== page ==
Tailor-Made Additives for Morphology Control in Molecular Bulk-Heterojunction Photovoltaics

Kenneth R. Graham, Romain Stalder, Patrick M. Wieruszewski, Dinesh G. Patel, Danielle H. Salazar, John R. Reynolds

Research output: Contribution to journalArticlepeer-review

38 Scopus citations


Tailor-made additives, which are molecules that share the same molecular structure as a parent molecule with only slight structural variations, have previously been demonstrated as a useful means to control crystallization dynamics in solution. For example, tailor-made additives can be added to solutions of a crystallizing parent molecule to alter the crystal growth rate, size, and shape. We apply this strategy as a means to predictably control morphology in molecular bulk-heterojunction (BHJ) photovoltaic cells. Through the use of an asymmetric oligomer substituted with a bulky triisobutylsilyl end group, the morphology of BHJ blends can be controlled resulting in a near doubling (from 1.3 to 2.2%) in power conversion efficiency. The use of tailor-made additives provides promising opportunities for controlling crystallization dynamics, and thereby film morphologies, for many organic electronic devices such as photovoltaics and field-effect transistors. © 2012 American Chemical Society.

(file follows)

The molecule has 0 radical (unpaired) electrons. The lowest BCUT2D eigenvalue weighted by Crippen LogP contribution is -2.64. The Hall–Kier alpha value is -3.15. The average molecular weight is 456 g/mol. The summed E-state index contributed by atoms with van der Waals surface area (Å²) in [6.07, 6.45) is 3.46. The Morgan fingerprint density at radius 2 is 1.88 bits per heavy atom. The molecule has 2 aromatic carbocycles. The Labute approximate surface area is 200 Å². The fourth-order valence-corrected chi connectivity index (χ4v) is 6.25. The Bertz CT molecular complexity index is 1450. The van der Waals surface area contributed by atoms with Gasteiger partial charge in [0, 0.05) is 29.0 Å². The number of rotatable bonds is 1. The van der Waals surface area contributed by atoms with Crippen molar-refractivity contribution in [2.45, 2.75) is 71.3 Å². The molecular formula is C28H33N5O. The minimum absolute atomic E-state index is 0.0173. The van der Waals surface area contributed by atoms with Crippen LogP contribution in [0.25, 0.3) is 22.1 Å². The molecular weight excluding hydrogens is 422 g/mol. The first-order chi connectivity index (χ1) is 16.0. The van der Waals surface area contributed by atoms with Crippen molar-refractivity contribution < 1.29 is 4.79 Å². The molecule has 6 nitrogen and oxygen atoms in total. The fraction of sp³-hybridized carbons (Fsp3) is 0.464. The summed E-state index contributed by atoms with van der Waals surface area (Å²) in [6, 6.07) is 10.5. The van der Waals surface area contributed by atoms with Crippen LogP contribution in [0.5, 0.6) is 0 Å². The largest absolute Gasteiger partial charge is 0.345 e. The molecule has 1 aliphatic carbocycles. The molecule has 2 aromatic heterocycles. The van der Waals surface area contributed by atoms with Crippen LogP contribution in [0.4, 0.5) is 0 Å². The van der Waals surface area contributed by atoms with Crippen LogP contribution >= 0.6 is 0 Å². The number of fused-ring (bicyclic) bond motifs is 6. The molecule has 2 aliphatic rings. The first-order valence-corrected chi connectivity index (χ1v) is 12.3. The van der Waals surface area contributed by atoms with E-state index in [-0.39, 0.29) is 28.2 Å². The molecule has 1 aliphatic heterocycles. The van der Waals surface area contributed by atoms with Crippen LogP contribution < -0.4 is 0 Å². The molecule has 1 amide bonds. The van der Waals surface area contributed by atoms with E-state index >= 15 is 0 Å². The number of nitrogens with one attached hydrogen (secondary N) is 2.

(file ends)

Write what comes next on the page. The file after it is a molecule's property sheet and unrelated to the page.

Original languageEnglish (US)
Pages (from-to)63-71
Number of pages9
JournalACS Applied Materials & Interfaces
Issue number1
StatePublished - Dec 24 2012
Externally publishedYes

Bibliographical note

KAUST Repository Item: Exported on 2020-10-01
Acknowledgements: We gratefully acknowledge the AFOSR (FA9550-09-1-0320) for financial support. K.R.G. and R.S. acknowledge the University Alumni Awards Program for a fellowship. We acknowledge the Major Analytical Instrumentation Center, Department of Materials Science and Engineering, University of Florida, for TEM and FIB facility use. We thank Prof. Baskar Ganapathysubramanian (Iowa State University) and Prof. Aram Amassian (King Abdullah University of Science and Technology) for suggestions on TEM image processing.
This publication acknowledges KAUST support, but has no KAUST affiliated authors.


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